(Written in September 2002)

Thursday evening I was in the middle of teaching private voice, piano and saxophone lessons when I received Emails from my mother and sister telling me that Mr. Brugger had passed away.  Though not terribly surprised by the news, I was still quite sad. As my student continued playing through her lesson, a kaleidoscope of memories began turning.

My first memory of Mr. Brugger was at the T-Way parking lot as a very small child. My grandmother, Donna, Barmes, use to ride me on her bicycle a good deal, and one of our favorite jaunts in the summer was to watch the Panter Band practice.  The early images must have had a strong impact on me as I later served as the Panther Band Drum-major throughout my high school career.  It was during those years in the late 1960’s that I first heard Mr. Brugger sing “Old Man River.”

In 1975, two phenomenal teachers entered my life – Garnetta and Clifford Brugger.  Mrs. Brugger was my fifth grade teacher, and Mr. Brugger, having retired from the high school, came into our music class each week to teach songs and tell stories.  He would lead us in several favorite American folk songs, and then stop to tell us a joke or a story, complete with various voices and theatrics.  One day, someone asked why we sang “those old songs.”  With a reassuring smile, Mr. Brugger explained that in other countries around the world, folks songs were vital to the people’s history because they told stories of the people of their land.  He felt, that as an American, we should all value our own musical heritage.   To this day, American folk songs are a part of my teaching repertoire.

Toward the end of the year, I wrote a note to Mr. Brugger with a special request, and sent it home via his wife.  His last day he was with us at Washington Elementary School, he honored my request.  I can remember the school secretary, Jan Helpling, slipping in through the coat hall… Diana Lane, the fourth grade teacher (and also one of my favorites), joined her… Mrs. Brugger, holding a cup of coffee slipped in beside them… Mr. Brugger’s voice filled the entire building with the rich strains of “Old Man River.”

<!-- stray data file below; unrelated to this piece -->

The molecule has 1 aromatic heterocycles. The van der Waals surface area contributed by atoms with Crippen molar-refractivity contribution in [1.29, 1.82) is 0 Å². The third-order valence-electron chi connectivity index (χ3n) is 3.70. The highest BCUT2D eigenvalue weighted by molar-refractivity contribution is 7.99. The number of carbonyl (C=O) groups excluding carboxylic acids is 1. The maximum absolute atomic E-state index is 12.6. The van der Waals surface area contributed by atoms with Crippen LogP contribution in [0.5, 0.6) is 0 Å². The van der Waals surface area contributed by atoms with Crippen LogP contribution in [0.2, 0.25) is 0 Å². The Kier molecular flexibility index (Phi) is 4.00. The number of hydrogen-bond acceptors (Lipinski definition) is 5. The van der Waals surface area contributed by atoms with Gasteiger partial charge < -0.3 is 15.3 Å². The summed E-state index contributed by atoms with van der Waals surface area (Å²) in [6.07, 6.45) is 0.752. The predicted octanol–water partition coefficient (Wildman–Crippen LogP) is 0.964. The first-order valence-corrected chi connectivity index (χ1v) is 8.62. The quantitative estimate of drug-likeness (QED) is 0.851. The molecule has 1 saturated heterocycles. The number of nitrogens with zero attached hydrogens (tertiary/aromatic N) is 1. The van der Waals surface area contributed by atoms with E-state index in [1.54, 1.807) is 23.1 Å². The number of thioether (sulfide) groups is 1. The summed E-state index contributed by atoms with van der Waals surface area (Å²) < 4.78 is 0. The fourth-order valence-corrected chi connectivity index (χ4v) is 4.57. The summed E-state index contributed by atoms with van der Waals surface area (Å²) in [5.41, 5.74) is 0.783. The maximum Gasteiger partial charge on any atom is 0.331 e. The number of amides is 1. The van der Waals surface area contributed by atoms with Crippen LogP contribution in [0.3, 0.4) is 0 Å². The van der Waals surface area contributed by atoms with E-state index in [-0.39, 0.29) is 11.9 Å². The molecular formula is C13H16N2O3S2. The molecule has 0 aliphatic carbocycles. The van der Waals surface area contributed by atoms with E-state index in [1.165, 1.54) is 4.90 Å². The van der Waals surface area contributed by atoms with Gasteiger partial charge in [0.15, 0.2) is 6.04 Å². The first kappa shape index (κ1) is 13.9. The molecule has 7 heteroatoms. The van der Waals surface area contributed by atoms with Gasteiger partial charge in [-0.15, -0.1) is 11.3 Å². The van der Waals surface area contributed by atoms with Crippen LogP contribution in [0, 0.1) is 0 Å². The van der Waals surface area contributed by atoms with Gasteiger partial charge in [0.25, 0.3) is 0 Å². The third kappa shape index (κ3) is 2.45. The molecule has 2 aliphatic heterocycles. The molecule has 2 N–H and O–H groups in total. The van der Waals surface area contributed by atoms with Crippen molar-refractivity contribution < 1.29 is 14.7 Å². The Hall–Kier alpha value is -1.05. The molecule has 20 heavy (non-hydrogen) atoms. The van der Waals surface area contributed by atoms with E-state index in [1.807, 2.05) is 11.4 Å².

Throughout my junior high and senior high years, Mr. Brugger was one of my biggest supporters.  Whether attending an Elwood HS Variety Show – his own legacy and gift to our community – or giving me a nod along the parade route, he always made sure I knew how proud he was of my work.  The crowning moment came when he saw me after a performance of OKALHOMA! and compared my performance to that of Gordon MacRae who portrayed “Curly” in the motion picture.

Upon my return visits to my family over the years, I knew that if we went to Jim Dandy for breakfast, I would get to see Mr. Brugger.  He never failed to recognize me, and always insisted I tell him everything I was doing with my own music career as a band & choir director, and performer.

My last student this evening came into my studio and announced that he had decided to go to Ball State University next fall to major in music education. Although he is not my first student to go into music, his timing was perfect.  As Brian warmed up on his saxophone, I was so happy Clifford Brugger made such an impression me twenty-eight years ago.  I was even more appreciative that he also had an impact on his own student, Paula Simmons, who was my junior high and high school band and choir director.

When my student left, I sent my newly adopted thirteen year old son outside to walk our dog.  I sat down at my piano and began playing and singing.  It was a tender moment without great emotion.  It was a moment of thanksgiving, and celebration.  The lyrics flowed easily…

“Ol’ man river, that ol’ man river,

He mus’ know sumpin’ but don’t say nuthin’

He jes’ keeps rollin’, he keeps on rollin’ along.

He don’t plant taters, he don’t plant cotton

An’ dem dat plants ‘em is soon forgotten,

But ol’ man river, he jes’ keeps rollin’ along.

I git weary an’ sick of tryin’

I’m tired of livin’ an’ skeered of dyin’

But ol’ man river, he jes’ keeps rollin’ along.

Our beloved maestro has laid down his baton at last, yet his music “keeps on rollin’” within our memories, and our hearts.  Where ever you are, Mr. Brugger, thank you, and God bless.

[April 2003, Paula Simmons invited me back to Elwood Community High School to perform, “Old Man River,” in honor of Mr. Brugger.  This was, and will always be, one of my greatest honors.]

Darin as Panther Band drum-major

Darin performing "Old Man River" - 2003

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